Platforms for Creativity: Eight principles revisited

During the second half of 2011, I wrote an article which pulled together what I had learned from collaborations that I had been involved in with the BBC, S4C, and LEGO. With each of these three organisations I had, in different ways, been involved in projects which were about producing online platforms that would support and foster people’s creativity.

From this work I drew out eight principles for the design of platforms for creativity. I put the part of the article about the eight principles online in 2012, and the principles have been picked up, used and discussed by a few people since then. One thing that has become clear is that although the eight principles were originally meant to be about the design of digital platforms, they actually work well for any kind of ‘platform for creativity’, large or small, online or offline, or both.

The longer version of the article ultimately appeared in my 2015 book Making Media Studies. That version discusses each of those collaboration projects, and, when it sets out the eight principles, it makes links between the general principles and the specific projects.

In this ‘Eight principles revisited’ post, I’m presenting the principles with this new shorter introduction. You are invited to read the eight principles alongside my new blog post, ‘Platforms for Creativity: Introduction’, which summarises the concept as I see it today.


 

On designing platforms for creativity

Looking across the three collaborations [with the BBC, S4C, and the LEGO Group], I identified eight basic principles around the goal that they had in common – the design and development of digital platforms, which are intended to be of benefit to users in terms of the development of creativity and learning. The eight principles are:

1. Embrace ‘because we want to’.
2. Set no limits on participation.
3. Celebrate participants, not the platform.
4. Support storytelling.
5. Some gifts, some theatre, some recognition.
6. Online to offline is a continuum.
7. Reinvent learning.
8. Foster genuine communities.

These eight principles will now be explained in more detail.

1. Embrace ‘because we want to’

In the research conducted for these projects and for the book Making is Connecting (Gauntlett, 2011), it became apparent that perhaps the number one driving force behind online and indeed offline creativity and participation is the opportunity afforded to people to do whatever they like, whatever interests them, just because they want to. YouTube has filled up with millions of non-professional videos in just a few years, and similarly Wikipedia has been populated by millions of articles about so many diverse topics, just because the opportunity is there for people to contribute material which can be seen by others. These are, of course, particular systems, which like all technical systems enable some kinds of behaviour and do not foster other types of activity. But they are extremely un-prescriptive: they only provide a bare-bones kind of framework for guidance. YouTube doesn’t mind if you upload a mini Western, a how-to video on first aid, or some animated singing vegetables. Wikipedia doesn’t care if you’re adding detail on the Higgs boson particle or on what Yoko Ono did in 1973.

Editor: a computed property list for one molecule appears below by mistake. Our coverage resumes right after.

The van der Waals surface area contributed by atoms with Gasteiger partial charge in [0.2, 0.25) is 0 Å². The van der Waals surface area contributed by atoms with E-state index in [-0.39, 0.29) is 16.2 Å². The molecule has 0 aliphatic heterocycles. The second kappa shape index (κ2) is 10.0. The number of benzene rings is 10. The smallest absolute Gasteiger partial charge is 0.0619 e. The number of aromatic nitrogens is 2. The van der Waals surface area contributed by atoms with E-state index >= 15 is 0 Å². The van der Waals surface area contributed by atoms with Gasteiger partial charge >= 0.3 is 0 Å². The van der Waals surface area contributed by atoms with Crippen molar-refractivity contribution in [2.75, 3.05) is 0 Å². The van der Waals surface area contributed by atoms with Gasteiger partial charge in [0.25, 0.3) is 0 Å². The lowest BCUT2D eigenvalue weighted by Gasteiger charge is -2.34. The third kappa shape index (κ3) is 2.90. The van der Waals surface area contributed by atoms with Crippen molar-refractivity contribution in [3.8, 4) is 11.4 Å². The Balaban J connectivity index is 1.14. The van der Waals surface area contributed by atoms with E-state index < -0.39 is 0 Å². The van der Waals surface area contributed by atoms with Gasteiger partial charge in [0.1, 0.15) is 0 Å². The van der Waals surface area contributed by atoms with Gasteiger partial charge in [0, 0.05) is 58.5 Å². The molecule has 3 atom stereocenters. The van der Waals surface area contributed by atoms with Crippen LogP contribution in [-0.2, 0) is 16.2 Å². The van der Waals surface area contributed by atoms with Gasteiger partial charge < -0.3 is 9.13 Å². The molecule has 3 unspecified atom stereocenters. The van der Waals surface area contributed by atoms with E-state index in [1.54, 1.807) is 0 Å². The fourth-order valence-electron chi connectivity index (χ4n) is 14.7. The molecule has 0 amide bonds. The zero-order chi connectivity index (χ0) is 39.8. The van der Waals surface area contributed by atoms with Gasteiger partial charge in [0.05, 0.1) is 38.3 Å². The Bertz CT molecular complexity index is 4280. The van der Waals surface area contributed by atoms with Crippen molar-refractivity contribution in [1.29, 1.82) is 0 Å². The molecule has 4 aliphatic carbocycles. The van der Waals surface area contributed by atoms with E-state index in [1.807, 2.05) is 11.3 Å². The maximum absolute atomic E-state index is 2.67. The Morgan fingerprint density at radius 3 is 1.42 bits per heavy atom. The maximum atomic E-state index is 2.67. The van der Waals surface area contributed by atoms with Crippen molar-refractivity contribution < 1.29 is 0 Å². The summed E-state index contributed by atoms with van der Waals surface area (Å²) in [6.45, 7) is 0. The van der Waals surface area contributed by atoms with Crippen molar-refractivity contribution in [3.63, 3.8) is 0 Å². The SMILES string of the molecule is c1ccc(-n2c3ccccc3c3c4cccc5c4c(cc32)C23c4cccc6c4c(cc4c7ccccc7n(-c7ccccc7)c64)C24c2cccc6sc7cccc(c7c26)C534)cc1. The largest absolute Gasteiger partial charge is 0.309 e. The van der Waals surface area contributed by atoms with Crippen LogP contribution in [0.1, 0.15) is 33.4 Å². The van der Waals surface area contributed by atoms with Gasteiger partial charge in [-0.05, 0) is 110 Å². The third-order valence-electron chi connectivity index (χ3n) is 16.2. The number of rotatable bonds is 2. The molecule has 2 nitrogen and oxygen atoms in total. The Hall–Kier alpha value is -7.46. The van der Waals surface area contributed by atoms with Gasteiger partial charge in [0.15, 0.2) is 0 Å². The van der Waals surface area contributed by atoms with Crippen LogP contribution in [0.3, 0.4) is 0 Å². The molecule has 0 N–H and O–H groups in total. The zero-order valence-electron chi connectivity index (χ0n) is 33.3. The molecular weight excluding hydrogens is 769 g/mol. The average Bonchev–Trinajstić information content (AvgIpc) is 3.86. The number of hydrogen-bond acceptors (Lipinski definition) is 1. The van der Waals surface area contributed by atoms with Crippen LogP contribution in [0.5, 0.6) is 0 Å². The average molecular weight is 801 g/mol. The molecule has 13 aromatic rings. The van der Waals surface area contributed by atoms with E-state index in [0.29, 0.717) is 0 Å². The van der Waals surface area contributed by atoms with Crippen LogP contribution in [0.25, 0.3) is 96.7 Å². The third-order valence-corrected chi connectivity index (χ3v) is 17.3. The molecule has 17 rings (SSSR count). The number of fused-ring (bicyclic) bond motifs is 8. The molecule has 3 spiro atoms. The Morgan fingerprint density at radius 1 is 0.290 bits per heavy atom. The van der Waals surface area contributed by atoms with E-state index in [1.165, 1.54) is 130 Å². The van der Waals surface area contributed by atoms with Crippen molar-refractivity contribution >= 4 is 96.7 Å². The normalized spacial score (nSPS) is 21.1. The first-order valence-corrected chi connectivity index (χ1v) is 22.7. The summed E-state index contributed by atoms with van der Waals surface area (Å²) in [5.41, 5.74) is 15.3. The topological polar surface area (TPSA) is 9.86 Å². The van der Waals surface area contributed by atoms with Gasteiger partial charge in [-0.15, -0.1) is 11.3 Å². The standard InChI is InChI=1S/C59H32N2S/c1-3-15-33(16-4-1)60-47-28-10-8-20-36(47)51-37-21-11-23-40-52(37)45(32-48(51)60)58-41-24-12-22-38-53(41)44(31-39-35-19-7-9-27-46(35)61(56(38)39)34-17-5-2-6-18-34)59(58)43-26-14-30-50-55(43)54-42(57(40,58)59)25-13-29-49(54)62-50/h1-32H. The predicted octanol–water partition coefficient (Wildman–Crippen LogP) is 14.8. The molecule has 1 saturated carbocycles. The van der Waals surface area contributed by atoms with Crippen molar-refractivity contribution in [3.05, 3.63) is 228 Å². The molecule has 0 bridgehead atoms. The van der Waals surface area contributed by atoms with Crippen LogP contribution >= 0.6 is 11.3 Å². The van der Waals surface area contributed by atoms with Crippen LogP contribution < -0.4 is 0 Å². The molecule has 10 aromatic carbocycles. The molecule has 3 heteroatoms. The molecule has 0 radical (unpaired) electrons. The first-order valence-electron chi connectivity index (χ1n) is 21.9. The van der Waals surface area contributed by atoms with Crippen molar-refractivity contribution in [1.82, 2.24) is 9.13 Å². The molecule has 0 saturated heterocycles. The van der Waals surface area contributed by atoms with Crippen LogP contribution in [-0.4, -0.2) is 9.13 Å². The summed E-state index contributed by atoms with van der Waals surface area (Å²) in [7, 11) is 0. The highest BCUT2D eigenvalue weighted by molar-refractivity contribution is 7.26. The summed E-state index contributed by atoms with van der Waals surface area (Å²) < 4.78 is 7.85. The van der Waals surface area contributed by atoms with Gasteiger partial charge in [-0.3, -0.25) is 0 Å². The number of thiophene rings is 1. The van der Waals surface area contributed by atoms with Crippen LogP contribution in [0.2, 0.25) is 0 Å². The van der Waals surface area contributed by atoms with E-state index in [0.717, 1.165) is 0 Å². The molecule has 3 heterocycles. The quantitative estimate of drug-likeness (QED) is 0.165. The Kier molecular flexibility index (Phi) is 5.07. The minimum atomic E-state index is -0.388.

These platforms largely accept whatever comes at them – although of course there is then curation, rating and filtration performed by the community of users, to varying degrees (in these examples, it’s typically light in YouTube, where responses are mostly via ‘likes’, ratings and comments, and stronger in Wikipedia, where material which does not make an encyclopedia-like contribution is likely to be removed, and any entry is liable to be rewritten and amended over time).

Many people are already eager to make and share material, so a digital platform has to support this and offer appealing tools to help this inclination to develop. The reasons why people want to do this are covered in some of the points below: the desires for storytelling, gifts, theatre, recognition, connection to the rest of life, learning, and communities.

2. Set no limits on participation

Online platforms should welcome all kinds of contribution and engagement. (There are typically a number of exceptions to this – such as pornography, bullying material and hate speech – but the prohibited list should be simple, rational, and unsurprising). The platform should not try to force particular forms of participation, but should support participants in following their preferences and interests. Platforms should undergird the self-efficacy beliefs of individuals: that is, their sense that they can make a difference in the world, and that this difference can be attributed to their own deliberate actions (Pajares & Urdan, 2006; Schunk & Pajares, 2011). These beliefs are likely to be fostered by platforms which enable users to make their mark, and which are designed to encourage constructive interventions from others.